Remember Please… your prayers my paternal grandmother, Jeanette Bridges (known to her grandchildren as “MawMaw”) who is hospitalized in Tuscaloosa, Alabama for heart failure. Apparently she was misdiagnosed with pneumonia a couple of days ago and was treated as such, but now they’ve discovered it was her heart.

My maternal grandmother is still recovering, quite remarkably, from emergency brain surgery about a month ago. I was able to speak with her via telephone tonight and she seemed her old self. I would greatly appreciate your prayers for both my grandmothers.

The Tiger’s Tale

I skipped NBC’s airing of Queer Eye for the Straight Guy last night to finish reading Tom Clancy’s The Teeth of the Tiger. Sorry NBC, it’s rather queer how I always seem to miss that show.

Anyway, the book was OK, but definitely not one of Clancy’s best. It was quite predictable in places, even where there was no foreshadowing. It seems since Rainbow Six, Clancy has developed an uncanny penchant for even more uncanny coincidences in his books. I won’t spoil the plot here, but Clancy makes the reader take some giant leaps to get the book where he wants it to go.

I think Clancy’s best works are Clear and Present Danger and Without Remorse. Both of these books grapple quite well with some serious moral questions as well as laying out some more plausible storylines.

Still, if you’re a Clancy reader like me (I’ve read all of his novels), you’ll definitely not want to miss this one. The book is entertaining, although I fear that sheer entertainment may be all Clancy is writing for these days.

Tablets of Stone

I’ve got mixed feelings about the saga going on down in Alabama with Chief Justice Roy Moore. In case you haven’t heard about it, Justice Moore is fighting a US Supreme Court order to remove the monument of the Ten Commandments he placed in the rotunda at the Alabama Supreme Court.

On one hand, I can sympathize with Justice Moore. I think he is correct in maintaining that the Decalogue and God’s law is foundational to our own law. I also agree that the Constitution’s establishment clause (in the First Amendment) was never meant to cover issues such as this.

What makes me uneasy is not the fact that Justice Moore is taking a bold stand, but I wonder if this is the right battle to be fighting. Whether or not a statue of the Decalogue stays in an Alabama courthouse will not change the historical fact that Western law is based on Judeo-Christian principles. I appreciate Justice Moore standing up against a wrong, but what point is he trying to make?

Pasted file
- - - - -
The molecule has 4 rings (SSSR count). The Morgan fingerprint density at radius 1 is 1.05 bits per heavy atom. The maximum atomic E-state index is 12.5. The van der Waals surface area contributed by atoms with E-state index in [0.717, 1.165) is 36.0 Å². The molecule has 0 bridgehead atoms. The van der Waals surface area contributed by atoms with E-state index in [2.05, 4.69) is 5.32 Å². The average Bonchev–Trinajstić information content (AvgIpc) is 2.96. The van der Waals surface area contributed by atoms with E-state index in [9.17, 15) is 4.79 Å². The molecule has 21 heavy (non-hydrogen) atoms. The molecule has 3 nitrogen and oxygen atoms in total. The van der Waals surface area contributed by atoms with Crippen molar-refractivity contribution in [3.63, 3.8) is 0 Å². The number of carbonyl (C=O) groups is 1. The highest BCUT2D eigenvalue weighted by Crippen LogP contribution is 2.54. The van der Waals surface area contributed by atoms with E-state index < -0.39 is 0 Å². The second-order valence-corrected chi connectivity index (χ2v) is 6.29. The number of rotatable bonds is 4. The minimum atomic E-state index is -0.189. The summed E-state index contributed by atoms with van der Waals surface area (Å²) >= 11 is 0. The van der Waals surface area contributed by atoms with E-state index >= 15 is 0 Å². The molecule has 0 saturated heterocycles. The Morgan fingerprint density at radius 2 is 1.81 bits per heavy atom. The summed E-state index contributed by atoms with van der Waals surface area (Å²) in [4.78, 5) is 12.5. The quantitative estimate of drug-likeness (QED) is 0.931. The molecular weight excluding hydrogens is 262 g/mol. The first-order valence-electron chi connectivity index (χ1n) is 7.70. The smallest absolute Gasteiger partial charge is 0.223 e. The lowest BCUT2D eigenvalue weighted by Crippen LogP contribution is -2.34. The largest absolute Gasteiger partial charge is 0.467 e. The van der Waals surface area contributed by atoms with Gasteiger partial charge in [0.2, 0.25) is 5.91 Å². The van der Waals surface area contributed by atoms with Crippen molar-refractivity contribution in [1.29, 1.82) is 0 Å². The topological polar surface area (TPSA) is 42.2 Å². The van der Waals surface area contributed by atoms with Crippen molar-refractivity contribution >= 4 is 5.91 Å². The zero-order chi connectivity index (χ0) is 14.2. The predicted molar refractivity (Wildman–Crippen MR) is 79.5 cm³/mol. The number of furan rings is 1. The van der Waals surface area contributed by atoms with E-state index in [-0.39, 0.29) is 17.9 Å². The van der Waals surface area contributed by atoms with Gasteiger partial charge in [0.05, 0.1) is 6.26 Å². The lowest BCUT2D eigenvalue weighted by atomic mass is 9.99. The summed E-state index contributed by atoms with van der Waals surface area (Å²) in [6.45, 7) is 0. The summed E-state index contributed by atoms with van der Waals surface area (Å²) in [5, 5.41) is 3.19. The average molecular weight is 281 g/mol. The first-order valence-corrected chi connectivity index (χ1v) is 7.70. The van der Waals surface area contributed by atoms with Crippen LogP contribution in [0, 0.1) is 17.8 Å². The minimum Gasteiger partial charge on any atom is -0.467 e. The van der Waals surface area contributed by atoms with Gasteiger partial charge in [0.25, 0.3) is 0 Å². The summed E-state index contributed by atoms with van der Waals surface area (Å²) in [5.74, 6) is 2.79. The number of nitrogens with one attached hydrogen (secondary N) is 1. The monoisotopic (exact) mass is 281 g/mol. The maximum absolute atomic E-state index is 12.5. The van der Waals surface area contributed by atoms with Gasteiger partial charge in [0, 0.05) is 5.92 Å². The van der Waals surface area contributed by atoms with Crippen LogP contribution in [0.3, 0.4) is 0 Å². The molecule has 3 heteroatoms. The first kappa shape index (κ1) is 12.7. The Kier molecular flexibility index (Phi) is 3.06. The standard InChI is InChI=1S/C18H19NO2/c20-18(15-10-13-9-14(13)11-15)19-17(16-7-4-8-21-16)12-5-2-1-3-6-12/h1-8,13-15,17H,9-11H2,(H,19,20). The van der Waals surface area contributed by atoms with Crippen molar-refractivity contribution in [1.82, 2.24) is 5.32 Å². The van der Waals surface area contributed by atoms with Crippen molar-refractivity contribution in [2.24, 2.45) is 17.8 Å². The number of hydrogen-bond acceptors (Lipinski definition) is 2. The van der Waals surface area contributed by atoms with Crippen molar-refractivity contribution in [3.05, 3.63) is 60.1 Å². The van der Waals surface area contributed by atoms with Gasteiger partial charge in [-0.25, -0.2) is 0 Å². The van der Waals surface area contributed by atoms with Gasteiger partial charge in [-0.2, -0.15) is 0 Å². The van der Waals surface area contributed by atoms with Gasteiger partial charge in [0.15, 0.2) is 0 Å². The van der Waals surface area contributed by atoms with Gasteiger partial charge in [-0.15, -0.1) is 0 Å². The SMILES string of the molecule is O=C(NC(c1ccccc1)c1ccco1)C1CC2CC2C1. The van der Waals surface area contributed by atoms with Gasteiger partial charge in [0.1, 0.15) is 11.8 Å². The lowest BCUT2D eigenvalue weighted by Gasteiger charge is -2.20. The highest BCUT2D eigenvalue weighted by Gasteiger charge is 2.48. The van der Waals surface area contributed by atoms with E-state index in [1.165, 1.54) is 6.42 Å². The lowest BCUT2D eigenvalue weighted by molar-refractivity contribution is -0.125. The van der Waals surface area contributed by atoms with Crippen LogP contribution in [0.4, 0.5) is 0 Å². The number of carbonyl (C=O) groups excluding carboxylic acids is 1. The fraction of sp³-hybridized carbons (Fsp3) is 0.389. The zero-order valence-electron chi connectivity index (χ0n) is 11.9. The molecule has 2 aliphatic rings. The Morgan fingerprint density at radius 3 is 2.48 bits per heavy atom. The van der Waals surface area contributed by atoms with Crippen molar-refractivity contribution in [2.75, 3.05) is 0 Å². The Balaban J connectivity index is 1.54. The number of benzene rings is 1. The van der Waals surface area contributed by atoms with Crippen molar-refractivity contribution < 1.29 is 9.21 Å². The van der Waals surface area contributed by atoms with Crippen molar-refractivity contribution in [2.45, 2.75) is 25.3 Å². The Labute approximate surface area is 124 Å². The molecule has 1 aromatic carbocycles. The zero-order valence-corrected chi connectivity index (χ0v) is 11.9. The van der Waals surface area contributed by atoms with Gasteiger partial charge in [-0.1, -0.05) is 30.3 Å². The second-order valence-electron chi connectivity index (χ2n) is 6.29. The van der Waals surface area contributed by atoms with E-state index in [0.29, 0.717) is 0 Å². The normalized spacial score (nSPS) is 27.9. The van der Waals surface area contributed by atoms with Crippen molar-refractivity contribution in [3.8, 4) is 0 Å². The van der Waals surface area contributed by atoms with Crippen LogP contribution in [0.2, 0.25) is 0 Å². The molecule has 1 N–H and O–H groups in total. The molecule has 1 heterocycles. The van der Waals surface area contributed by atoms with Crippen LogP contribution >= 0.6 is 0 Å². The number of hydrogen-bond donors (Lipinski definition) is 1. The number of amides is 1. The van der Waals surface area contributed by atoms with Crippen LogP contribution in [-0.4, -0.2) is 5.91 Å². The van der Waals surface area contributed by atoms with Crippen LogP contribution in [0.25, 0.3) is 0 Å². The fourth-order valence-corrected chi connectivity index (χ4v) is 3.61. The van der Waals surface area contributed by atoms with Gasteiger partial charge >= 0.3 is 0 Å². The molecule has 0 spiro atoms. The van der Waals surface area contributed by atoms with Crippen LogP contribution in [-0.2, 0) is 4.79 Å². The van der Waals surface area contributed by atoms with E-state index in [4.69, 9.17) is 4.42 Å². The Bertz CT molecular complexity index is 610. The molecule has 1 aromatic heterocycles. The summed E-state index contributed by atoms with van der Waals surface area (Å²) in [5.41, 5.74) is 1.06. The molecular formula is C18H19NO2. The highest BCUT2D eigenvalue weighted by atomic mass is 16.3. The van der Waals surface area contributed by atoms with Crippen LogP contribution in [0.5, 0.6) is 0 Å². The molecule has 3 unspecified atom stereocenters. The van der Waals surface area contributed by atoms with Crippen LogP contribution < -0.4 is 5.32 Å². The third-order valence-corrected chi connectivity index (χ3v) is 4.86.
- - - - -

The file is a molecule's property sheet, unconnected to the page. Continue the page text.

Deuteronomy 6 tells us that the aim of God’s commandments and instruction is that they might be written on our hearts. The absence of a statue in the courthouse will not even be noticed if the word of God is written on the hearts of his followers. I tremble to speculate how many of Justice Moore’s vocal supporters could even quote the Ten Commandments without reading the statue.

UPDATE: It appears that I am not the only person who has some ambivalence on this issue. Marvin Olasky has a much more in-depth treatment in the upcoming issue of World. Olasky likens the dilemma to military tactics:

Christian activists, for their part, should not rush either to support or scorn, but should think through whether this is the issue on which they want to concentrate their attention. Robert E. Lee, a master strategist, chose the high ground near Fredericksburg, Va., as the place to make a stand late in 1862, and his choice led to a major Southern victory. Half a year later Lee fought another major battle at Gettysburg, on ground he had not chosen that worked to his disadvantage. “Pickett’s charge” on July 3, 1863, was a noble effort. It was also Lee’s biggest military mistake.

Christians cannot control what biased journalists report, but those who aspire to be like Robert E. Lee need to consider the ground of battle. Here’s an example of good ground: Eight years ago Texas state officials tried to remove the license of a Christian drug-counseling organization because it fought addiction through evangelism. The drug-counseling group gained a lot of support from Texans, including then-Gov. George W. Bush, because it was obviously doing good in getting people off drugs (WORLD, July 29, 1995). Recent history shows that Christians using government power to assert biblical truth tend to be seen as bullies, while those standing up against such power—if they can show that they are helping people in the process—tend to win at least grudging assent from those who would otherwise be critical.

I think this is a wise perspective. We should not be too quick to scorn, but at the same time we need not be foolish.

UNtruth in Advertising

I came across this article from the United Kingdom [linked via Tom Perrault] about a report from two advertising agencies that were hired by a British Christian magazine to create marketing strategies “aimed at encouraging people to attend church services.”